Today’s Solutions: September 22, 2023

Reading the news and keeping up to date about the changing climate can make it difficult to maintain a positive attitude. Climate anxiety has become a very real thing, particularly among young people who will have to one day carry the torch of environmental stewardship. The American Psychological Association even published a report showing the relationship between mental health and climate change. 

For those coping with climate anxiety and looking for ways to adapt to future challenges, the APA has some tips for personal practices, beliefs, and social connections to build resilience: 

“Build belief in one’s own resilience.” 

The first step is believing you have the ability to rise to the challenge. Having higher amounts of self-efficacy, the positive belief in one’s ability is linked to fewer mental health problems and greater persistence to face challenges. 

“Foster optimism.” 

It’s important to believe that there can be positive outcomes. The right balance of realism and optimism increases positive emotions in difficult moments, fostering adjustment and growth. 

“Cultivate active coping and self-regulation.” 

We all benefit from a support system. Skills of active coping (seeking support and solutions) and self-regulation (focusing on long-term gratification rather than immediate) are both associated with highly resilient individuals. 

“Find a source of personal meaning.”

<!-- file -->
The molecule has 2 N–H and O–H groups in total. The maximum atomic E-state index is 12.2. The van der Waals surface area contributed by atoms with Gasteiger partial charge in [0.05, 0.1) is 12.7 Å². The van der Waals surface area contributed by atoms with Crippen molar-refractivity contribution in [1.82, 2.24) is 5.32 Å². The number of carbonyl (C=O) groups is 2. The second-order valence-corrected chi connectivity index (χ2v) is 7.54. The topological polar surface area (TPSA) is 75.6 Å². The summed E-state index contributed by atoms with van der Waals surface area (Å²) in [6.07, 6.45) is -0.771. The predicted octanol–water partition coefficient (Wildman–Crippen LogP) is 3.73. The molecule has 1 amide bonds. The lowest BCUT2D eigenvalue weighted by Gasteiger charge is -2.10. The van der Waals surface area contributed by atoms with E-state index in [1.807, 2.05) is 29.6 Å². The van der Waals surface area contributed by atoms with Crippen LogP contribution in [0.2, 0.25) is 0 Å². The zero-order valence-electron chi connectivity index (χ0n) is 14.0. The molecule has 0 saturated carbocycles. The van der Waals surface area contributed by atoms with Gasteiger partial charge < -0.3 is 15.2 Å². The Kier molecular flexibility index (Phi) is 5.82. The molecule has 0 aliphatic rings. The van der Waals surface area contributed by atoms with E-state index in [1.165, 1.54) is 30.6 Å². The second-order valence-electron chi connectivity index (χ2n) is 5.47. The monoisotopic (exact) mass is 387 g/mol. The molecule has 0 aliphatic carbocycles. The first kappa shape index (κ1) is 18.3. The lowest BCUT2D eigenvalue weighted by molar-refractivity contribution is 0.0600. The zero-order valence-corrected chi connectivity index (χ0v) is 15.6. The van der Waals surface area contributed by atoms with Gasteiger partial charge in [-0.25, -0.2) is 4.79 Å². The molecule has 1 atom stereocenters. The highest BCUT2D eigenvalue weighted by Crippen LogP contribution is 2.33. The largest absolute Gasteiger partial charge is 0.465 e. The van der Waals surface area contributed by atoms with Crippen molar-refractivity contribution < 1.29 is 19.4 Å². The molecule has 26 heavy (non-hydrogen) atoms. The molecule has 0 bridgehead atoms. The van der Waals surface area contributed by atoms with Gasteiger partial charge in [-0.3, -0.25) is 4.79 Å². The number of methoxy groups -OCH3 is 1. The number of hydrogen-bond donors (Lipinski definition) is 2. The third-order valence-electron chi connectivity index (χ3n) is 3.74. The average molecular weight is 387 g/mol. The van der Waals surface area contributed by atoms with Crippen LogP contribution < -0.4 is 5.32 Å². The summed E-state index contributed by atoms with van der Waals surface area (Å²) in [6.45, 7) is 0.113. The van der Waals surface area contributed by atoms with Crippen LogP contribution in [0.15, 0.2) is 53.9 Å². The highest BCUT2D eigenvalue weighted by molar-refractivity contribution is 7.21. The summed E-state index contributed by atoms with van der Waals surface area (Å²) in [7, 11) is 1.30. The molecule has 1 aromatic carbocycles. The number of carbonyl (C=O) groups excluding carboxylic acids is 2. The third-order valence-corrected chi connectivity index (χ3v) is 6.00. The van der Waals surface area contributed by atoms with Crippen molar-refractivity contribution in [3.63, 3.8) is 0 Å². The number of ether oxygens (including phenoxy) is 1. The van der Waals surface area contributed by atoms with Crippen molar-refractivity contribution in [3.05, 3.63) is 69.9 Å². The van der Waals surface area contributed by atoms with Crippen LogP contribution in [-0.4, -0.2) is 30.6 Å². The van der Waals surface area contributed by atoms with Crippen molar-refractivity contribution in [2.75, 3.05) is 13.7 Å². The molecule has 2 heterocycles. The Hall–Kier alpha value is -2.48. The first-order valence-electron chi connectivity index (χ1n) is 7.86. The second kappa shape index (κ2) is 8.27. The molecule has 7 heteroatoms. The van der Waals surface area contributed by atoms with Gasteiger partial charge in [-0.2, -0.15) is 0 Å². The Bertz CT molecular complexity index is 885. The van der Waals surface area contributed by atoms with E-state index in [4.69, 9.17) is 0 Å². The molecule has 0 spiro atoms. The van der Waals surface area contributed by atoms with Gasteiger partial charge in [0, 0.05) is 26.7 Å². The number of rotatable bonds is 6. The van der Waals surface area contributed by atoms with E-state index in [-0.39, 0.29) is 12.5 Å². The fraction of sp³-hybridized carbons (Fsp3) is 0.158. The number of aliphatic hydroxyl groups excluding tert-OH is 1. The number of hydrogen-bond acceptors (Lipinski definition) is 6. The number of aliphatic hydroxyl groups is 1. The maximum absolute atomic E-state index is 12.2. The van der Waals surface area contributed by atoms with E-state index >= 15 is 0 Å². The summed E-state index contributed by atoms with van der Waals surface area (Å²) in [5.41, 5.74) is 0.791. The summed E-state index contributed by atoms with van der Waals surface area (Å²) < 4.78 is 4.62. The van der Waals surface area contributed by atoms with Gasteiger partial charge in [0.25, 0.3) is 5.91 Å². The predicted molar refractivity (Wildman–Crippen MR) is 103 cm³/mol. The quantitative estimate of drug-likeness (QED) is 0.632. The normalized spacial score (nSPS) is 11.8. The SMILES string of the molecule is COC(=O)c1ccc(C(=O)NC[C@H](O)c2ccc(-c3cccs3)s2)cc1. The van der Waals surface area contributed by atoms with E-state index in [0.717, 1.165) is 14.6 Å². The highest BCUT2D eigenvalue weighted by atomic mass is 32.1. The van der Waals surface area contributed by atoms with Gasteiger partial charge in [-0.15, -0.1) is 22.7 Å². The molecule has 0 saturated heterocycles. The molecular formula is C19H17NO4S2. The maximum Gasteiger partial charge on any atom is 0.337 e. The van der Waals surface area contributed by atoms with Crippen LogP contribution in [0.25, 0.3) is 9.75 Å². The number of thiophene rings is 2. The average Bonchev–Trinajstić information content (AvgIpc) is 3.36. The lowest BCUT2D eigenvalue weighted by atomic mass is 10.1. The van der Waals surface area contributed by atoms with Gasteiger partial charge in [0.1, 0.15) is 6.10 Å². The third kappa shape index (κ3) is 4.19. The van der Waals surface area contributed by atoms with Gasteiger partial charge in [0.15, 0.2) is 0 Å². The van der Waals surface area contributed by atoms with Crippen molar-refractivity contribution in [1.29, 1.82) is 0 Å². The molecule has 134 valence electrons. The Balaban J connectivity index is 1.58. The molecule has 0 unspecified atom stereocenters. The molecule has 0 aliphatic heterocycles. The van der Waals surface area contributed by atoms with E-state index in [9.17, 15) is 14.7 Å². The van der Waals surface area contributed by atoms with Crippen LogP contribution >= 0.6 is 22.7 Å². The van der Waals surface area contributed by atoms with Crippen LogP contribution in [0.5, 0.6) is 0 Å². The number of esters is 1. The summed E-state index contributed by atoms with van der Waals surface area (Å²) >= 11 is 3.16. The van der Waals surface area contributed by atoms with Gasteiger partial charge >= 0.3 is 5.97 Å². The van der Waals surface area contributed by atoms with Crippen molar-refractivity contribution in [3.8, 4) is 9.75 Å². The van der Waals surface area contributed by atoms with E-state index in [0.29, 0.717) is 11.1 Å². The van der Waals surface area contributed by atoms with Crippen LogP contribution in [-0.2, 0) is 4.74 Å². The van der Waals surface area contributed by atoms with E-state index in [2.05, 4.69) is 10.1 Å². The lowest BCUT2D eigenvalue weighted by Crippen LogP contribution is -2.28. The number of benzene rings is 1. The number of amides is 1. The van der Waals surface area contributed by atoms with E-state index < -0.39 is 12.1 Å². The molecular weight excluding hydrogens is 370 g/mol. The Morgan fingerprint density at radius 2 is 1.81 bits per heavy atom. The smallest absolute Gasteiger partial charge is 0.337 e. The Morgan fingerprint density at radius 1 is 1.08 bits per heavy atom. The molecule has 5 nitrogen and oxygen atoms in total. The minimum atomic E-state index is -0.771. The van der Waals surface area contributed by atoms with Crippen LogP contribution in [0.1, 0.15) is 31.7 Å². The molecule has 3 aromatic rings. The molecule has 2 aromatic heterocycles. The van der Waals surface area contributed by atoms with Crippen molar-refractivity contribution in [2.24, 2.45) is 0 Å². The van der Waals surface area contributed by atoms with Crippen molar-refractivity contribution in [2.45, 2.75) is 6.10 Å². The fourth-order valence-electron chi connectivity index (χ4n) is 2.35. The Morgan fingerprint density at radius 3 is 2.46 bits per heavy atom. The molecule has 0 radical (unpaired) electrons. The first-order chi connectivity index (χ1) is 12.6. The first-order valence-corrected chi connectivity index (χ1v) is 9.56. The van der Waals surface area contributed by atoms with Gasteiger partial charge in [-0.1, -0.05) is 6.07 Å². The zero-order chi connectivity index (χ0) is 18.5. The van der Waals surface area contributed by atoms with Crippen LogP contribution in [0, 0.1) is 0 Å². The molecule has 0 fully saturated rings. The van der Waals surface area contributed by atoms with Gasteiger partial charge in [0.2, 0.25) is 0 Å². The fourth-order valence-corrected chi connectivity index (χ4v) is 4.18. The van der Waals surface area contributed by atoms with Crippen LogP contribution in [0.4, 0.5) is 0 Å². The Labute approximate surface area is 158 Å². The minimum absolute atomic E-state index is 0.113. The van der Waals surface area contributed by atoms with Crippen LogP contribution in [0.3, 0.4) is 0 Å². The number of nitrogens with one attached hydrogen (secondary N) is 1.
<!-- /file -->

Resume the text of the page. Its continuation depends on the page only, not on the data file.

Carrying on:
Whether it be personal faith or mindfulness, having a sense of purpose promotes personal well-being and will give you something that keeps you active. 

“Boost personal preparedness.” 

When creating an emergency kit, incorporate items with personal value to aid mental health recovery after a disaster. 

“Support social networks.” 

Strong social support and connection not only decrease psychological distress after a disaster, but these networks also can provide physical and material assistance. 

“Encourage connections with parents, family, and other role models.” 

Parents, guardians, and caregivers help their children’s mental health. They serve as a “buffer” against trauma, can give children context and clarification, and offer comfort at difficult moments. 

“When possible, uphold connection to place.” 

Reinforce a positive connection to where you live or a place you cherish. This creates a stronger desire to affect it with positive actions and to maintain it. 

“Maintain connections to one’s culture.” 

Especially among refugees and immigrants displaced from their homes, maintaining connections to one’s culture and past is beneficial to protecting one’s mental health. 

What all of these have in common is connection – with ourselves and with others we are emotionally close to. Although the changes to our climate can seem frightening, with the right tools and social support anyone can promote greater resilience in themselves and their communities so we can overcome these challenges together. 

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